How do you decide which tracks to play when DJing to get the dance floor jumping?

Well, first and foremost I play tracks that make me start jumpin. If I’m not loving it no one else is going to, at least not as much as they could. It does depend on the crowd, because sometimes I’m in an area where what gets me goin doesn’t get the locals excited. So I’ll figure that out when I get there and how people respond, and find something in the vein of what they like that makes me wanna start jumpin. I think too many artists and DJ’s worry so much about what other people are gonna like they forget what they like, but that’s the most important part. Cuz we’re all people, we’re likely to feel similar things when we listen. So my inner excitement is kinda my gauge.

Who is your favorite DJ right now and why?

Well to be honest I haven’t seen anything too impressive for a while, not to sound like a portentous snob, but I haven’t really seen any DJ’s push the envelope with their performance. Mostly just sticking to 2-4 decks a mixer and some effects, maybe some samples. I wanna see some people wiggin out on stage doing more than that, creating music on the fly, looping sections of tracks and jamming effects on them in a way that doesn’t put people to sleep. Playing dubstep sounds live from midi controllers, creating a live show experience like a band does. Bring that energy and that push. Now that I think of it, there is one guy who’s performance I love, and that’s Rusko. So much energy, so excited about what he’s doing and he interacts with the crowd through the whole show. You really feel that excitement that you do at a big rock show when the singer comes out with a squirt gun and shoots the audience with vodka… I mean water. Anyways, definitely Rusko is my favorite out of every DJ performance I’ve seen, although DESTROID kills it live with midi guitars and KJ Sawka on drums, that shits mental.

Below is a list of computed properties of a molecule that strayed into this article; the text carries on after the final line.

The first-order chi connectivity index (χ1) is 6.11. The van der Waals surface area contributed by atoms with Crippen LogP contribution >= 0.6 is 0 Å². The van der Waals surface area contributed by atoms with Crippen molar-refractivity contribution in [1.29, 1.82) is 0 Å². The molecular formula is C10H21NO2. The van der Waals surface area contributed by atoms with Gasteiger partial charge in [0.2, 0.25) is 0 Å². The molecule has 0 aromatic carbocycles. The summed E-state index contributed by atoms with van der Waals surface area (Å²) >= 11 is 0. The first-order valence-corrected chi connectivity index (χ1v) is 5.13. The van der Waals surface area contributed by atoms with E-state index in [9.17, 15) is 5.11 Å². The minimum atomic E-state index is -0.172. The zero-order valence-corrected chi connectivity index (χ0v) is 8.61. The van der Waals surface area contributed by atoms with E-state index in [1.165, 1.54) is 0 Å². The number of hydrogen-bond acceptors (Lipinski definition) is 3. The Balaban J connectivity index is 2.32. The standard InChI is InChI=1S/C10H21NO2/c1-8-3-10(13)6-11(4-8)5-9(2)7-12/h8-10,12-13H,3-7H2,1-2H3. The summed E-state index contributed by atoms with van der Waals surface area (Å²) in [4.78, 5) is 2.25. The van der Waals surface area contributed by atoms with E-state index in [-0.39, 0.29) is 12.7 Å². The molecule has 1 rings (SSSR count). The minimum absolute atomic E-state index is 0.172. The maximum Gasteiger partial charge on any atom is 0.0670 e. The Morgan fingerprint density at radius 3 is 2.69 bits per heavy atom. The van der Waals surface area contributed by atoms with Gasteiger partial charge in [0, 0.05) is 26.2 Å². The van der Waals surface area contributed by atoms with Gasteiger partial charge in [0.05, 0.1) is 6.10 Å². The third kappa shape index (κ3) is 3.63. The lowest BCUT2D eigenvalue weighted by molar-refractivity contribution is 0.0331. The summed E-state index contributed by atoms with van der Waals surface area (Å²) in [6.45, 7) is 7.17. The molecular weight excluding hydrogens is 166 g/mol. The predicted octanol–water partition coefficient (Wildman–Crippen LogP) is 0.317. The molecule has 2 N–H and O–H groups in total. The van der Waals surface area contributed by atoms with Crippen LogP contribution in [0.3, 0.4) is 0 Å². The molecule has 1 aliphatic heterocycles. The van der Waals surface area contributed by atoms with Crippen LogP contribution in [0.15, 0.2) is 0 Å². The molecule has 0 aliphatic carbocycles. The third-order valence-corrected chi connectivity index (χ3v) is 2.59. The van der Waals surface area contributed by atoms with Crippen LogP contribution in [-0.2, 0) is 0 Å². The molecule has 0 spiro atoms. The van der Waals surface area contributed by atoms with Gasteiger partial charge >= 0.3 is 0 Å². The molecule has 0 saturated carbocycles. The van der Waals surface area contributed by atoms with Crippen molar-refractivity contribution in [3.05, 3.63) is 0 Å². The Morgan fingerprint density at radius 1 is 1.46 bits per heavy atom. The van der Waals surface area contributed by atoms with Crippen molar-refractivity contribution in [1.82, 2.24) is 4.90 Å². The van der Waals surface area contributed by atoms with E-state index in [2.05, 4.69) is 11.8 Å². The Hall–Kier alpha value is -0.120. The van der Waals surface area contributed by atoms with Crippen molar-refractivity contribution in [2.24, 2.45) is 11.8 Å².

How long have you been producing and/or Djing?

I’ve been producing EDM since… well since it was just called electronic music, or to most people “techno”. Started in DOS in the program FastTracker2 in 1996. And three years later learned to DJ. I’ve been producing electronic music the whole time, but DJing mostly as a hobby while I played out as a rock band. As I was saying earlier, I learned to DJ on a pair of Technique 1200’s at my boy Dane Dallards house, scratching using the line/phono switch and mixing disco house and Chicago house at parties in my little home town.